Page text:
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Cardinal Dulles: Those Who Seek God's Grace Can Be Saved

Contact: Janet Sassi
212-636-7577
fallersassi@fordham.edu


Avery Cardinal Dulles, S.J., Ph.D.
Photo by Bruce Gilbert
Avery Cardinal Dulles, S.J., the Laurence J. McGinley Professor of Religion and Society, took up the issue of salvation in his biannual lecture on Wednesday, Nov. 7, telling an audience of some 500 people at Fordham Preparatory School that God exists in every human conscience and those who seek God’s grace, regardless of their religion or lack of it, can reach the kingdom of heaven.

Delivering his 38th McGinley Lecture at the Leonard Theater on the Rose Hill campus, Cardinal Dulles discussed “Who Can Be Saved?” by tracing theologians’ answers to the question over the centuries. He said that from the New Testament through the Middle Ages, the common view was that only those who accepted Christianity were saved. 

But he said the teaching of the popes from Pius IX in the 19th century to the present and the documents produced during the Second Vatican Council have provided a more positive view of salvation for non-Christians. Indeed, the cardinal told the gathering that God speaks to everyone—be they Jew, Muslim and even atheist—and expresses a “universal salvific will,” or the longstanding idea that God desires the salvation of every person. But salvation is not automatic. Those who resist the grace of God are doomed, Cardinal Dulles said.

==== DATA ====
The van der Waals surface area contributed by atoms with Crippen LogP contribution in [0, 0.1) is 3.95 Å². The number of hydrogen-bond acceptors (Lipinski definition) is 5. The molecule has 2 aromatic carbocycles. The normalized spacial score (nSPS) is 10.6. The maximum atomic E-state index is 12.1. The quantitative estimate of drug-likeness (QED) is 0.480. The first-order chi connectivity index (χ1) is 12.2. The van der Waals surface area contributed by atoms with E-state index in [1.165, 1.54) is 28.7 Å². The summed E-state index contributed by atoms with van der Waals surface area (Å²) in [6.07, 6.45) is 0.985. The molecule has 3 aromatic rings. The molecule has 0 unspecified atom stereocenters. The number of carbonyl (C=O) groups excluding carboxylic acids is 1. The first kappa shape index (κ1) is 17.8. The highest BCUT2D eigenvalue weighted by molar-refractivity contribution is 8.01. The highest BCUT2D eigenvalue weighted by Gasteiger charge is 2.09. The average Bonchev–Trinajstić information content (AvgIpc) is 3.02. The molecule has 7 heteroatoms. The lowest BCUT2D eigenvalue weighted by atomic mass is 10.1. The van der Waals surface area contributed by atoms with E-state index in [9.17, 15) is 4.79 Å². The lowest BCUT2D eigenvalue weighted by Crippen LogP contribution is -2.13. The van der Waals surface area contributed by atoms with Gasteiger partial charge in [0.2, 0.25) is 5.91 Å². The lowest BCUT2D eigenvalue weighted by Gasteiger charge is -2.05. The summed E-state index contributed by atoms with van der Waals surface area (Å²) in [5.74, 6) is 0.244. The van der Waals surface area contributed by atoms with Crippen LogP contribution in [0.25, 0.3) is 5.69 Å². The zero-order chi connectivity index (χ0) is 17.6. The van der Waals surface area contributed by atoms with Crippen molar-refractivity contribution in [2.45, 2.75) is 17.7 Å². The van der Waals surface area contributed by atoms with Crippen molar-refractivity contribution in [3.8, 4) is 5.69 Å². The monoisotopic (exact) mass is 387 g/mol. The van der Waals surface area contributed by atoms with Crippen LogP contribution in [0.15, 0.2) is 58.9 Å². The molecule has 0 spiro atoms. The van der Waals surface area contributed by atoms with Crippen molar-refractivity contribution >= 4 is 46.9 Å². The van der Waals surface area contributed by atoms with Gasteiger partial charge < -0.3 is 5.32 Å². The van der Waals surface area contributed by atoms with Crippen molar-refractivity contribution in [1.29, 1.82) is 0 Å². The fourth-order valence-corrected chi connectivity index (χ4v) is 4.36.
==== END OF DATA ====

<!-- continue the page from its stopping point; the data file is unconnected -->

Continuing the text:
The cardinal added that Christian believers have many aids to salvation not available outside the Church.  For this reason they have the responsibility of sharing the gift of revealed truth with others.

The cardinal’s lecture was part of Ignatian Heritage Week 2007. He was assisted in his presentation by Thomas Smith, S.J., Jesuit superior at Loyola Hall. Considered the preeminent Catholic theologian in the country, Cardinal Dulles has published 23 books and more than 800 articles, essays and reviews.

Founded in 1841, Fordham is the Jesuit University of New York, offering exceptional education distinguished by the Jesuit tradition to approximately 15,600 students in its four undergraduate colleges and its six graduate and professional schools. It has residential campuses in the Bronx and Manhattan, a commuter campus in Westchester, and the Louis Calder Center Biological Field Station in Armonk, N.Y.
11/07

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